Rising food prices could threaten global security, warns UN official
As industry leaders insist on the importance of a British meat industry to guarantee food security in the future, a senior UN official has warned that rising food prices could threaten global political stability.
Speaking at a conference in Dubai, the undersecretary general for humanitarian affairs and UN's emergency relief co-ordinator, Sir John Holmes, said that recent soaring food prices were poised to have a major impact on hunger and poverty across the world and were already having an impact on the cost of humanitarian operations.
Holmes said food prices had risen by an estimated 40% since 2007, as a result of rapid population growth, biofuel production and increased meat consumption. He added that: "The security implications should not be underestimated, as food riots are already being reported across the globe."
There has been two days of rioting in Egypt over the doubling of prices of basic foodstuffs, and food prices have been blamed for riots in Haiti, Cameroon and the Ivory Coast this year. There have also been protests in Uzbekistan, Yemen, Bolivia and Indonesia.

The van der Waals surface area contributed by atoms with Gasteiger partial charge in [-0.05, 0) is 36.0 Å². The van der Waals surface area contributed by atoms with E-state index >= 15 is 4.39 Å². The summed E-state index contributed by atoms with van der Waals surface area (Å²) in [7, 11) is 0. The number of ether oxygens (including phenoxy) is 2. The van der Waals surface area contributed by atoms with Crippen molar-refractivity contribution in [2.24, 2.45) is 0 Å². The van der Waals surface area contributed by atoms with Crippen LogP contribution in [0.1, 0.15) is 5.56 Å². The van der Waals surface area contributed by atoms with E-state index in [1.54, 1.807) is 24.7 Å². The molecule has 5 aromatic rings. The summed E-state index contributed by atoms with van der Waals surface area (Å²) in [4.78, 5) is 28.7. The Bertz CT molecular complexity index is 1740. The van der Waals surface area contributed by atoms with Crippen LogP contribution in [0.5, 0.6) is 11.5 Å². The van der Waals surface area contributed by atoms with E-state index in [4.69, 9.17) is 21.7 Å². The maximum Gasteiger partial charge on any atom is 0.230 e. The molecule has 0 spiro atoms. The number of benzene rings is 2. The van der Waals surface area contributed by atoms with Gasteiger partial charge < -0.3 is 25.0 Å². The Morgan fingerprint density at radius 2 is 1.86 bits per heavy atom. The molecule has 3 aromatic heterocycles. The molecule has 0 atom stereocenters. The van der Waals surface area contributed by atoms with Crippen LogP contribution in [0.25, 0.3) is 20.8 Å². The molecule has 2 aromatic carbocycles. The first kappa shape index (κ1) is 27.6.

Humanitarian agencies have already warned of the dire effects that global price rises are having on their aid efforts. The UN World Food Programme, which currently feeds 73m people worldwide, has said that its ability to continue to do so will be severely jeopardised unless its aid budget is increased from $2.9bn to $3.4bn to meet rising food costs.
Josette Sheeran, director of the UN World Food Programme, said last month: "We are seeing the new face of global hunger. We are seeing food on the shelves, but people being unable to afford it."
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